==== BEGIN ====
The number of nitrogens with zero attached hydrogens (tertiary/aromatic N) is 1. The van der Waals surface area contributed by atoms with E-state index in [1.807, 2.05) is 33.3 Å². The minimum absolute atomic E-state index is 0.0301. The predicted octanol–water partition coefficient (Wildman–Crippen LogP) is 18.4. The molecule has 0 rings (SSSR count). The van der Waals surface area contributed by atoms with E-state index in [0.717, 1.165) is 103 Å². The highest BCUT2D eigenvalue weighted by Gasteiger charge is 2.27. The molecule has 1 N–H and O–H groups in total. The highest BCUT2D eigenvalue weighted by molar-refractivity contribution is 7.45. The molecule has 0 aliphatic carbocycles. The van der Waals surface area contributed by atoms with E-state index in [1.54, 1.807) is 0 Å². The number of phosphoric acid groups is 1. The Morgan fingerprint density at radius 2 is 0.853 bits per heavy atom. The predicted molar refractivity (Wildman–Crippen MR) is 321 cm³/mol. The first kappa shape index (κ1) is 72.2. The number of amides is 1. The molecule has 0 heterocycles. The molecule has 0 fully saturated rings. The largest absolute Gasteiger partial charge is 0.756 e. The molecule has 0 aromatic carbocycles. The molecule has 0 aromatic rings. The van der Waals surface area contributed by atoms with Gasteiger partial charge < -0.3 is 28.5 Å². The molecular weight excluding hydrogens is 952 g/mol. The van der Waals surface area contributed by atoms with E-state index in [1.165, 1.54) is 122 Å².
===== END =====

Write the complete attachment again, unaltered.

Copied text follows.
The number of nitrogens with zero attached hydrogens (tertiary/aromatic N) is 1. The van der Waals surface area contributed by atoms with E-state index in [1.807, 2.05) is 33.3 Å². The minimum absolute atomic E-state index is 0.0301. The predicted octanol–water partition coefficient (Wildman–Crippen LogP) is 18.4. The molecule has 0 rings (SSSR count). The van der Waals surface area contributed by atoms with E-state index in [0.717, 1.165) is 103 Å². The highest BCUT2D eigenvalue weighted by Gasteiger charge is 2.27. The molecule has 1 N–H and O–H groups in total. The highest BCUT2D eigenvalue weighted by molar-refractivity contribution is 7.45. The molecule has 0 aliphatic carbocycles. The van der Waals surface area contributed by atoms with E-state index in [1.54, 1.807) is 0 Å². The number of phosphoric acid groups is 1. The Morgan fingerprint density at radius 2 is 0.853 bits per heavy atom. The predicted molar refractivity (Wildman–Crippen MR) is 321 cm³/mol. The first kappa shape index (κ1) is 72.2. The number of amides is 1. The molecule has 0 heterocycles. The molecule has 0 fully saturated rings. The largest absolute Gasteiger partial charge is 0.756 e. The molecule has 0 aromatic carbocycles. The molecule has 0 aromatic rings. The van der Waals surface area contributed by atoms with Gasteiger partial charge < -0.3 is 28.5 Å². The molecular weight excluding hydrogens is 952 g/mol. The van der Waals surface area contributed by atoms with E-state index in [1.165, 1.54) is 122 Å².